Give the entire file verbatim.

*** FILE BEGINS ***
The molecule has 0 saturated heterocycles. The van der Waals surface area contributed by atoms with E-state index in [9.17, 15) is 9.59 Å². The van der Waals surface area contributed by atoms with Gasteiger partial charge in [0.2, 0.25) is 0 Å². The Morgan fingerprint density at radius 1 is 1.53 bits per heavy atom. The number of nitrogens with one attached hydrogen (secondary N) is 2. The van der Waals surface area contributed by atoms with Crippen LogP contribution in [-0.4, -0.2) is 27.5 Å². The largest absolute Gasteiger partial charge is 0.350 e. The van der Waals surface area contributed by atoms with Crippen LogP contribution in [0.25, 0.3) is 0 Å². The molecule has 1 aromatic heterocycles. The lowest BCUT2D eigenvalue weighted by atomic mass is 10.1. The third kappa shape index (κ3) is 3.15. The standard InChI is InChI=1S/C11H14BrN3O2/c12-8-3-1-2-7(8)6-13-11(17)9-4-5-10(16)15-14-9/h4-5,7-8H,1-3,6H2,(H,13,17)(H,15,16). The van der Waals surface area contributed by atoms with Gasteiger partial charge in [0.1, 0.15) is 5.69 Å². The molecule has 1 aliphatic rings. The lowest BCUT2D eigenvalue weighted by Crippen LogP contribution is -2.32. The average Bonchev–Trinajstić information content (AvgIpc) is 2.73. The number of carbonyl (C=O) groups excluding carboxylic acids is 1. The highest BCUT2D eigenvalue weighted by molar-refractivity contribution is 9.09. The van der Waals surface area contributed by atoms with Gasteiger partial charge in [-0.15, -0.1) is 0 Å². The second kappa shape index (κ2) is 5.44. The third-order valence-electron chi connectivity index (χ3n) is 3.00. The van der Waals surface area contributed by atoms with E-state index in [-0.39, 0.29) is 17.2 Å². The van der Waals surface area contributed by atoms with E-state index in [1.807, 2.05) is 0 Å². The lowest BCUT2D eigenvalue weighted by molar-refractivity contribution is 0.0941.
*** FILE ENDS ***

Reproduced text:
The molecule has 0 saturated heterocycles. The van der Waals surface area contributed by atoms with E-state index in [9.17, 15) is 9.59 Å². The van der Waals surface area contributed by atoms with Gasteiger partial charge in [0.2, 0.25) is 0 Å². The Morgan fingerprint density at radius 1 is 1.53 bits per heavy atom. The number of nitrogens with one attached hydrogen (secondary N) is 2. The van der Waals surface area contributed by atoms with Crippen LogP contribution in [-0.4, -0.2) is 27.5 Å². The largest absolute Gasteiger partial charge is 0.350 e. The van der Waals surface area contributed by atoms with Crippen LogP contribution in [0.25, 0.3) is 0 Å². The molecule has 1 aromatic heterocycles. The lowest BCUT2D eigenvalue weighted by atomic mass is 10.1. The third kappa shape index (κ3) is 3.15. The standard InChI is InChI=1S/C11H14BrN3O2/c12-8-3-1-2-7(8)6-13-11(17)9-4-5-10(16)15-14-9/h4-5,7-8H,1-3,6H2,(H,13,17)(H,15,16). The van der Waals surface area contributed by atoms with Gasteiger partial charge in [0.1, 0.15) is 5.69 Å². The molecule has 1 aliphatic rings. The lowest BCUT2D eigenvalue weighted by Crippen LogP contribution is -2.32. The average Bonchev–Trinajstić information content (AvgIpc) is 2.73. The number of carbonyl (C=O) groups excluding carboxylic acids is 1. The highest BCUT2D eigenvalue weighted by molar-refractivity contribution is 9.09. The van der Waals surface area contributed by atoms with Gasteiger partial charge in [-0.15, -0.1) is 0 Å². The second kappa shape index (κ2) is 5.44. The third-order valence-electron chi connectivity index (χ3n) is 3.00. The van der Waals surface area contributed by atoms with E-state index in [-0.39, 0.29) is 17.2 Å². The van der Waals surface area contributed by atoms with E-state index in [1.807, 2.05) is 0 Å². The lowest BCUT2D eigenvalue weighted by molar-refractivity contribution is 0.0941.